LAWRIE WILLIAMS: Swiss March gold exports back to around 49% of global new gold output
The latest Swiss gold export figures serve to confirm a continuing strong pick-up in gold demand from India with that nation accounting for fully 60% of the small European nation’s refined output ending up there. All in all India imported 82.9 tonnes of gold from the Swiss refineries in March. Over the first quarter India imported around 178 tonnes of gold from Switzerland, a figure that if sustained over the year would alone represent the equivalent of around 20% of global new mined gold production.
The importance of the Swiss gold export figures in terms of the global consumption pattern, cannot be overstated. The country has over the years built up a quite remarkable refining capacity in converting doré bullion from mines, gold scrap, and large good delivery gold bars into the smaller sized, higher purity, units most in demand worldwide, and in particular in the gold-hungry Asian markets. In some years Swiss refineries have processed an amount of gold equivalent to well over half worldwide new gold output, and the March figure comes close to that level at around 49%.
For the latest month, some 85% of Swiss gold exports were destined for Asia and the Middle East.
In the past, India and China/Hong Kong, have been the primary destinations for the Swiss gold refinery output, but so far this year India has been by far the largest recipient – China is still playing catch-up taking only 8.7 tonnes of Swiss gold in the latest month. However, we anticipate this volume will rise sharply given the recent announcement that Chinese banks will be allowed to import more gold this year.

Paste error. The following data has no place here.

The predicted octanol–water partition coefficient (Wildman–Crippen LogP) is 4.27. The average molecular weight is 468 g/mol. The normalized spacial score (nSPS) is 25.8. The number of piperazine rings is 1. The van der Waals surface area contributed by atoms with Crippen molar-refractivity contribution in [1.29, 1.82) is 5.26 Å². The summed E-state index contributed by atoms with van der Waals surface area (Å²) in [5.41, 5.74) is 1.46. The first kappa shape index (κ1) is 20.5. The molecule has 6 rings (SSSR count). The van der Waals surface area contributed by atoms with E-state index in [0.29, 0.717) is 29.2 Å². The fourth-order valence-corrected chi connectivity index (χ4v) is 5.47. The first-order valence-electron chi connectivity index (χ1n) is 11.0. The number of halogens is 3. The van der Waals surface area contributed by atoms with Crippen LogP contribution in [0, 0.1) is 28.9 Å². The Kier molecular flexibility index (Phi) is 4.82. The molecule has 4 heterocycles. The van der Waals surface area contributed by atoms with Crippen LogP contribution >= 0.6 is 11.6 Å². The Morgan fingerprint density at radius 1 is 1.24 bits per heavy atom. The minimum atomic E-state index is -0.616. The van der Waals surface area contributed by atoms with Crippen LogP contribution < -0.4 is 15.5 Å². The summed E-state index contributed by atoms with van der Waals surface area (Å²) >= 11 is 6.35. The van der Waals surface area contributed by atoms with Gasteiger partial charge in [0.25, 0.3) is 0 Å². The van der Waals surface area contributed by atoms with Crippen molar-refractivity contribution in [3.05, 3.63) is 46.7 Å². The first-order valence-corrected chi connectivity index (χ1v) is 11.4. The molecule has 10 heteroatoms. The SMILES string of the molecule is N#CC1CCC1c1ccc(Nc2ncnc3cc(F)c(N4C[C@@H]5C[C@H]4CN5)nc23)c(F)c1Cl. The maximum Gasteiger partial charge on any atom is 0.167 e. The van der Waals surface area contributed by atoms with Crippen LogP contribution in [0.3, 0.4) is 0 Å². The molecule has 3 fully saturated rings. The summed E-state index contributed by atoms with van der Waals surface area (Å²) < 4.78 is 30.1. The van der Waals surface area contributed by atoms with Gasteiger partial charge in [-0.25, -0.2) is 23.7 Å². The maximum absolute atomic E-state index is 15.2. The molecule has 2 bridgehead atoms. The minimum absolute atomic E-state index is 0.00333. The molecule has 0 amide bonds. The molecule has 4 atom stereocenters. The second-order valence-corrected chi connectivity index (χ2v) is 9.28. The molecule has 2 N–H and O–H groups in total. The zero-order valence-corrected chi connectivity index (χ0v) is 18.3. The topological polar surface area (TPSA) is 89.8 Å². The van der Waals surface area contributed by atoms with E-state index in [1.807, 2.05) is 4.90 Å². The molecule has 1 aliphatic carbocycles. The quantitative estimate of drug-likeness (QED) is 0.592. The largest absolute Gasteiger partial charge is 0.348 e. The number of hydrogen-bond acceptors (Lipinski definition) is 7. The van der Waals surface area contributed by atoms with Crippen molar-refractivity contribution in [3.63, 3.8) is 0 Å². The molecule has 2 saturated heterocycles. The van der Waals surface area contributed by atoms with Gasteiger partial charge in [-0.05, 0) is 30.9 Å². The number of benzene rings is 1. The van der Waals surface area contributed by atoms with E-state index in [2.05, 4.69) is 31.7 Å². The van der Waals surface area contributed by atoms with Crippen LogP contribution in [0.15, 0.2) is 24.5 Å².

Also from past Swiss gold import figures it appears that Hong Kong gold stocks have been significant enough to allow some re-exports back to Switzerland – presumably mostly gold scrap – but these volumes had declined to a trickle in March. Meanwhile reports have come in that net gold imports from Hong Kong to China, rose to 16.55 tonnes in March, compared with 4.19 tonnes in February and 13.52 tonnes a year earlier.
China is also, as we have pointed out before, the world’s largest producer of gold and is thus more than capable of meeting any pent up domestic demand, given its seeming recovery from the coronavirus pandemic, from its own resources for now. Some had assumed that the bulk of China’s own gold output had been going into its central bank’s gold holdings, despite the country not announcing any such increases. China does have a track record of only announcing rises in its monetary gold reserve after long intervals of time while reporting zero increases on a month-by-month and annual basis.
It will therefore be particularly interesting to assess the country’s gold withdrawals for April from the Shanghai Gold Exchange (SGE) when they are next released in some 2-3 weeks’ time. We have always viewed SGE gold withdrawals as an indicator of the nation’s ongoing overall gold demand and consumption so we are anticipating perhaps a sharp increase in the new monthly figure.
A graphical country-by country overview of the Swiss gold export figures for March is set out above, courtesy of Nick Laird’s www.goldchartsrus.com service, received on this occasion via Ed Steer’s Gold and Silver Digest. This shows the diverse distribution of Switzerland’s gold exports around the world and the dominance of Asian nations as recipients. It is truly a window on global gold bullion demand and the seemingly ever-continuing flow of gold from West to perhaps more secure hands in the East.